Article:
I’m very happy to have to think about monetary policy and not to have to think about fiscal policy as well. Given what’s happened to the economy people are obviously discussing that, but that’s really an issue for the Government not the MPC.
In your former life in the NIESR you said you said on Gordon Brown’s Golden Rules that you could “smell the fudge cooking in the Treasury kitchen”? Do you think that something has been lost in clarity in the Coalition’s books with the Gilt coupon transfer?
They’ve explained what they’re doing and it’s clear what it means. People who want to think about fiscal policy and where it’s going can do so in the light of that.
You were in favour of rate rises in early 2011. What would you say you got wrong?
You say I was voting for a rise in interest rates [but] I was voting for a quarter point increase. The reason I was doing that was that I didn’t think inflation would fall back to target as rapidly as our central forecast suggested. So you might say that looking at where we are now far from getting things wrong I got that aspect of things right. Of course what I didn’t anticipate – and I don’t feel embarrassed about not anticipating – was the way the crisis in the euro area intensified. The risk that created – it was a risk that I think we have averted – of a sharp new liquidity crisis much like that of 2008. I think the Bank was quite right to relax policy and introduce the other innovations that it did. Would it have happened if we hadn’t done that? Well of course I don’t know. But I think anyone would say there was a very real risk. I changed my vote from wanting to increase interest rates to supporting QE because the situation had changed very markedly.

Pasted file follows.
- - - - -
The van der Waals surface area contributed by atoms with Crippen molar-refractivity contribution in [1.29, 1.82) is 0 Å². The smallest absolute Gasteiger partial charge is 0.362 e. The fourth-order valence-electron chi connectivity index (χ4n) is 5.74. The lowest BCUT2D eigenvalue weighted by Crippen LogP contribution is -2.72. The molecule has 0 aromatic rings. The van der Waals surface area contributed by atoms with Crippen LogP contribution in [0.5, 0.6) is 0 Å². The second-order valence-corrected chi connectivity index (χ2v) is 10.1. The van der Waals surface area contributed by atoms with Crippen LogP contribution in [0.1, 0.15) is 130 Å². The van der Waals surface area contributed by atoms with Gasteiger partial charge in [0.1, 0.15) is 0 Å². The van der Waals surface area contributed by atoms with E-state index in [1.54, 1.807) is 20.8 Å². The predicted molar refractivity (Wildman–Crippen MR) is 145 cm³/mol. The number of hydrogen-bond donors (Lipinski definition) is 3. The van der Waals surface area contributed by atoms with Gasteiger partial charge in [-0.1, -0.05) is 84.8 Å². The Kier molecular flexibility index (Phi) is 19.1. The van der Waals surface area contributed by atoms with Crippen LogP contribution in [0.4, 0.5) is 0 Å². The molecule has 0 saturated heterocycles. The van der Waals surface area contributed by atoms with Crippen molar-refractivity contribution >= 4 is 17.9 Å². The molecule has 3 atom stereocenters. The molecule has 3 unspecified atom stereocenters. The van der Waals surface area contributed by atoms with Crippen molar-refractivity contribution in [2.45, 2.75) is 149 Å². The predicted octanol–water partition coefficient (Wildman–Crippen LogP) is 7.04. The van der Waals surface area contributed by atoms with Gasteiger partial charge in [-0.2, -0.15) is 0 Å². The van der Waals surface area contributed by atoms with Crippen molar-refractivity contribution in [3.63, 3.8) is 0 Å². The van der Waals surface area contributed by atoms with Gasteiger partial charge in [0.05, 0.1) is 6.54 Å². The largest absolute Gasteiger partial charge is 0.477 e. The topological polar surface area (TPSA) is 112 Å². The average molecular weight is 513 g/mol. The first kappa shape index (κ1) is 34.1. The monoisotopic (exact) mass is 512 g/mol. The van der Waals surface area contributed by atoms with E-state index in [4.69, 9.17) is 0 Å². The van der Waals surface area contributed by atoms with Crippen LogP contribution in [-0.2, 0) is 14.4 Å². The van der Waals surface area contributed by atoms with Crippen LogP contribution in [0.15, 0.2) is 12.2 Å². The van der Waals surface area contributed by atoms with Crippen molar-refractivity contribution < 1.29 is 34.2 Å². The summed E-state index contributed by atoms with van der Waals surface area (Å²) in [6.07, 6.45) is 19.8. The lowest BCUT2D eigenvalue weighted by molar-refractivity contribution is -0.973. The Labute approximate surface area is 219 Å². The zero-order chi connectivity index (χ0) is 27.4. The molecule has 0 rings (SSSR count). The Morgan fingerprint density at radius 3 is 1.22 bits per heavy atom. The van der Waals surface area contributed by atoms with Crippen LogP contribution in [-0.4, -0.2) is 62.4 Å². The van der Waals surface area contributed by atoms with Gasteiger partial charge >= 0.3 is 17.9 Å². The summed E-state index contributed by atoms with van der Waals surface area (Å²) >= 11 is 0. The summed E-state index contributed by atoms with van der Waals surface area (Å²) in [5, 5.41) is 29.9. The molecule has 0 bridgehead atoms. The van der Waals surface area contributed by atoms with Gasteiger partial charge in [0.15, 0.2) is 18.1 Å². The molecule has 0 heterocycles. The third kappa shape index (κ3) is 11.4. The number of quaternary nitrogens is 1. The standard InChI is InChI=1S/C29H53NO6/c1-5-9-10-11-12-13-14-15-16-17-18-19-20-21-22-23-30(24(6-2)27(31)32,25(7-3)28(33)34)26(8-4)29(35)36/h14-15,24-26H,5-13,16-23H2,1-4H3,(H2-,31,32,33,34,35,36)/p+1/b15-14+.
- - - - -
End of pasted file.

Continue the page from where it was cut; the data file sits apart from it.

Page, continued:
Should the ONS have ditched RPI?
I’m a member of the Consumer Prices Advisory Committee. The international advice is: don’t use the Carli measure. But the CPAC is advisory and that statistics board has to take in other wider aspects. I wasn’t actually able to go to all of the meetings. Certainly my sense of it was that was what the advisory committee thought. Does that mean I should feel offended that my advice wasn’t taken? Not a bit of it. Because it’s in their remit to look at a wider range of things.
How do you think history will judge Mervyn King’s legacy?
Obviously the financial crisis and the way we eventually get over that will be the basis for historical judgement and so as Zhou Enlai said about the French revolution it’s rather too early to say at the moment.
Has King done a good job in taking on the bankers?
If you look at the historic function of the Bank of England governor that was a large part of the job. Having a financial regulation of the Bank back with the Bank was very much the right thing to do. The current Governor has done a very good job in standing up to the City. We’ve been hearing bankers talking the book, that if something’s good for the banking industry it must be good for the country. It’s not terribly difficult that there are a number of chains in that argument and you need to look rather closely at all of them.
If you had to give advice to Sir Mervyn’s successor, Mark Carney, how would you advise him?
On monetary policy, yes, you need to keep an open mind on things but at the same time you need to consider all the risks. I’m sure he’s doing that. No policy decision or framework is risk free, but what one always need to do is think about the balance of risks.
Is his job too big for one person?
As we know one man – or one woman – have run the affairs of whole countries and that’s more complex than just the Bank of England. The key to doing that is to have appropriate structures. Quite a lot of thought has gone into that. We’ll wait and see what Dr Carney makes of where we are now. If you have a change of Governor you expect some things to change.